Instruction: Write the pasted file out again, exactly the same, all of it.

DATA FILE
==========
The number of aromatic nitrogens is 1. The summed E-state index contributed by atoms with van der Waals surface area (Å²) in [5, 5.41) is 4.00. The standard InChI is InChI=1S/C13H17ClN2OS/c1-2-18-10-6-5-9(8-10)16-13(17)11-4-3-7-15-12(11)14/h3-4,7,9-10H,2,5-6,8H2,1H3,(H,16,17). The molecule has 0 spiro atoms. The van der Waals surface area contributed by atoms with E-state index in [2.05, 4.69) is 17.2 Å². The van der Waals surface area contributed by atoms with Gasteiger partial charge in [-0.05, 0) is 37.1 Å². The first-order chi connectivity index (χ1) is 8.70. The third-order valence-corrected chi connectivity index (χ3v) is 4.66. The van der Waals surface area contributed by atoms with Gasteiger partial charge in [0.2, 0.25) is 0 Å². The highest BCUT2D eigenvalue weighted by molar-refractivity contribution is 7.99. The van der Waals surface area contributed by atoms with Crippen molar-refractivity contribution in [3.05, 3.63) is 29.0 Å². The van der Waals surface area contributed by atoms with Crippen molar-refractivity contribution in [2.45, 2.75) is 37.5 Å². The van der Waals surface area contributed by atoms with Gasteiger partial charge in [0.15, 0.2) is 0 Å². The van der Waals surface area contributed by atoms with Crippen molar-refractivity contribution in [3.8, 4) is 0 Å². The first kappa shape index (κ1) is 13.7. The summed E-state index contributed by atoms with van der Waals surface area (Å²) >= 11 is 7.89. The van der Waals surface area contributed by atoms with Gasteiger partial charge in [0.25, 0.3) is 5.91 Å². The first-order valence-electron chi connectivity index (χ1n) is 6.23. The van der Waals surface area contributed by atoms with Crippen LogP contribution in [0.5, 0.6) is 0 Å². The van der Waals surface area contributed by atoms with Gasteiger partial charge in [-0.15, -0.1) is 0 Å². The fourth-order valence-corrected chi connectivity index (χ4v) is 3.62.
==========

The number of aromatic nitrogens is 1. The summed E-state index contributed by atoms with van der Waals surface area (Å²) in [5, 5.41) is 4.00. The standard InChI is InChI=1S/C13H17ClN2OS/c1-2-18-10-6-5-9(8-10)16-13(17)11-4-3-7-15-12(11)14/h3-4,7,9-10H,2,5-6,8H2,1H3,(H,16,17). The molecule has 0 spiro atoms. The van der Waals surface area contributed by atoms with E-state index in [2.05, 4.69) is 17.2 Å². The van der Waals surface area contributed by atoms with Gasteiger partial charge in [-0.05, 0) is 37.1 Å². The first-order chi connectivity index (χ1) is 8.70. The third-order valence-corrected chi connectivity index (χ3v) is 4.66. The van der Waals surface area contributed by atoms with Gasteiger partial charge in [0.2, 0.25) is 0 Å². The highest BCUT2D eigenvalue weighted by molar-refractivity contribution is 7.99. The van der Waals surface area contributed by atoms with Crippen molar-refractivity contribution in [3.05, 3.63) is 29.0 Å². The van der Waals surface area contributed by atoms with Crippen molar-refractivity contribution in [2.45, 2.75) is 37.5 Å². The van der Waals surface area contributed by atoms with Gasteiger partial charge in [0.15, 0.2) is 0 Å². The van der Waals surface area contributed by atoms with Crippen molar-refractivity contribution in [3.8, 4) is 0 Å². The first kappa shape index (κ1) is 13.7. The summed E-state index contributed by atoms with van der Waals surface area (Å²) >= 11 is 7.89. The van der Waals surface area contributed by atoms with Gasteiger partial charge in [0.25, 0.3) is 5.91 Å². The first-order valence-electron chi connectivity index (χ1n) is 6.23. The van der Waals surface area contributed by atoms with Crippen LogP contribution in [0.5, 0.6) is 0 Å². The van der Waals surface area contributed by atoms with Gasteiger partial charge in [-0.15, -0.1) is 0 Å². The fourth-order valence-corrected chi connectivity index (χ4v) is 3.62.